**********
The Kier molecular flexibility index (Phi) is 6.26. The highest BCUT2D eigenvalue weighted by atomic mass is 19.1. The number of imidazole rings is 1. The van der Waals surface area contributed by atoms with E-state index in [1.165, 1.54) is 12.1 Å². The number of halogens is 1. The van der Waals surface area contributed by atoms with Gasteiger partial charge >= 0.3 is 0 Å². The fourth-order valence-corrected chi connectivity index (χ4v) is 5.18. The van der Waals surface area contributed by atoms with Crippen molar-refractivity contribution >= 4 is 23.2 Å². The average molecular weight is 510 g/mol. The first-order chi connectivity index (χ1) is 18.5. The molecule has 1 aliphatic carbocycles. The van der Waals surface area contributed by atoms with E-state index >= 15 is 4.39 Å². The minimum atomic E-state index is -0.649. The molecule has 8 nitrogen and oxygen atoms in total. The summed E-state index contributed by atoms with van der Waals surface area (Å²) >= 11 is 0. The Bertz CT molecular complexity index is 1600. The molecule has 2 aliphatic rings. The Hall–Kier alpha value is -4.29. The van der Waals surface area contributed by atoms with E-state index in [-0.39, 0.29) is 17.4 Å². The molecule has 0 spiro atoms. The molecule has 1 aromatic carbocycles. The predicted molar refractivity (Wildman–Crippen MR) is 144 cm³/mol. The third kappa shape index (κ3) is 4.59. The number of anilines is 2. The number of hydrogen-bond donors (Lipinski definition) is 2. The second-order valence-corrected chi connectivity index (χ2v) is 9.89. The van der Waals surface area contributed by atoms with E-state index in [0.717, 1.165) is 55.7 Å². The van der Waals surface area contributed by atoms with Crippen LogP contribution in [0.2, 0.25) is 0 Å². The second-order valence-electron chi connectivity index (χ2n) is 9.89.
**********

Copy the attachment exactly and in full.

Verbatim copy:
The Kier molecular flexibility index (Phi) is 6.26. The highest BCUT2D eigenvalue weighted by atomic mass is 19.1. The number of imidazole rings is 1. The van der Waals surface area contributed by atoms with E-state index in [1.165, 1.54) is 12.1 Å². The number of halogens is 1. The van der Waals surface area contributed by atoms with Gasteiger partial charge >= 0.3 is 0 Å². The fourth-order valence-corrected chi connectivity index (χ4v) is 5.18. The van der Waals surface area contributed by atoms with Crippen molar-refractivity contribution >= 4 is 23.2 Å². The average molecular weight is 510 g/mol. The first-order chi connectivity index (χ1) is 18.5. The molecule has 1 aliphatic carbocycles. The van der Waals surface area contributed by atoms with E-state index >= 15 is 4.39 Å². The minimum atomic E-state index is -0.649. The molecule has 8 nitrogen and oxygen atoms in total. The summed E-state index contributed by atoms with van der Waals surface area (Å²) >= 11 is 0. The Bertz CT molecular complexity index is 1600. The molecule has 2 aliphatic rings. The Hall–Kier alpha value is -4.29. The van der Waals surface area contributed by atoms with E-state index in [-0.39, 0.29) is 17.4 Å². The molecule has 0 spiro atoms. The molecule has 1 aromatic carbocycles. The predicted molar refractivity (Wildman–Crippen MR) is 144 cm³/mol. The third kappa shape index (κ3) is 4.59. The number of anilines is 2. The number of hydrogen-bond donors (Lipinski definition) is 2. The second-order valence-corrected chi connectivity index (χ2v) is 9.89. The van der Waals surface area contributed by atoms with E-state index in [0.717, 1.165) is 55.7 Å². The van der Waals surface area contributed by atoms with Crippen LogP contribution in [0.2, 0.25) is 0 Å². The second-order valence-electron chi connectivity index (χ2n) is 9.89.